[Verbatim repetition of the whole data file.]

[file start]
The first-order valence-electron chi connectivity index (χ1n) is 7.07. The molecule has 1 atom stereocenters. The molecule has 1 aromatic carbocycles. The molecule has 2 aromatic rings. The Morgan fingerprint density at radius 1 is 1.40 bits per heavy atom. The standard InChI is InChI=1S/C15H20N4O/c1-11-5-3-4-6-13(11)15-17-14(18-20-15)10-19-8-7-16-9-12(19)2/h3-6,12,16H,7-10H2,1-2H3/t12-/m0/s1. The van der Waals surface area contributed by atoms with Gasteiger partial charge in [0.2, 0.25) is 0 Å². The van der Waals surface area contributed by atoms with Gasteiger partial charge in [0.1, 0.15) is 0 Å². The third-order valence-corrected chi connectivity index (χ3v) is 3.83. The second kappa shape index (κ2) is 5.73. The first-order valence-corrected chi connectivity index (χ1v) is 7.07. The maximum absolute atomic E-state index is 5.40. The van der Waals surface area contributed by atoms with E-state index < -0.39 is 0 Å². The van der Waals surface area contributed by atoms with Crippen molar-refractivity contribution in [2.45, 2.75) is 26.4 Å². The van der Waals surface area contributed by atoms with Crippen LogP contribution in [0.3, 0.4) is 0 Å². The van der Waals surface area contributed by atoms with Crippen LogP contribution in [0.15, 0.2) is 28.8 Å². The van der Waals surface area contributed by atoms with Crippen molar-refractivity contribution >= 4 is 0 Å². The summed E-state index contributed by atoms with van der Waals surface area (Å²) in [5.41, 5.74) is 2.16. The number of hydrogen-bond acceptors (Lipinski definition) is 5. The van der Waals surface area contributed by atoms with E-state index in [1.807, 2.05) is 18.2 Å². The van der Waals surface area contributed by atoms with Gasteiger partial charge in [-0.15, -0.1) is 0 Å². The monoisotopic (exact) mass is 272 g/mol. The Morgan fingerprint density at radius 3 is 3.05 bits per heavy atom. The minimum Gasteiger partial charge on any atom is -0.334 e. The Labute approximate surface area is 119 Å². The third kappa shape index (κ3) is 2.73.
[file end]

The first-order valence-electron chi connectivity index (χ1n) is 7.07. The molecule has 1 atom stereocenters. The molecule has 1 aromatic carbocycles. The molecule has 2 aromatic rings. The Morgan fingerprint density at radius 1 is 1.40 bits per heavy atom. The standard InChI is InChI=1S/C15H20N4O/c1-11-5-3-4-6-13(11)15-17-14(18-20-15)10-19-8-7-16-9-12(19)2/h3-6,12,16H,7-10H2,1-2H3/t12-/m0/s1. The van der Waals surface area contributed by atoms with Gasteiger partial charge in [0.2, 0.25) is 0 Å². The van der Waals surface area contributed by atoms with Gasteiger partial charge in [0.1, 0.15) is 0 Å². The third-order valence-corrected chi connectivity index (χ3v) is 3.83. The second kappa shape index (κ2) is 5.73. The first-order valence-corrected chi connectivity index (χ1v) is 7.07. The maximum absolute atomic E-state index is 5.40. The van der Waals surface area contributed by atoms with E-state index < -0.39 is 0 Å². The van der Waals surface area contributed by atoms with Crippen molar-refractivity contribution in [2.45, 2.75) is 26.4 Å². The van der Waals surface area contributed by atoms with Crippen LogP contribution in [0.3, 0.4) is 0 Å². The van der Waals surface area contributed by atoms with Crippen LogP contribution in [0.15, 0.2) is 28.8 Å². The van der Waals surface area contributed by atoms with Crippen molar-refractivity contribution >= 4 is 0 Å². The summed E-state index contributed by atoms with van der Waals surface area (Å²) in [5.41, 5.74) is 2.16. The number of hydrogen-bond acceptors (Lipinski definition) is 5. The van der Waals surface area contributed by atoms with E-state index in [1.807, 2.05) is 18.2 Å². The van der Waals surface area contributed by atoms with Gasteiger partial charge in [-0.15, -0.1) is 0 Å². The monoisotopic (exact) mass is 272 g/mol. The Morgan fingerprint density at radius 3 is 3.05 bits per heavy atom. The minimum Gasteiger partial charge on any atom is -0.334 e. The Labute approximate surface area is 119 Å². The third kappa shape index (κ3) is 2.73.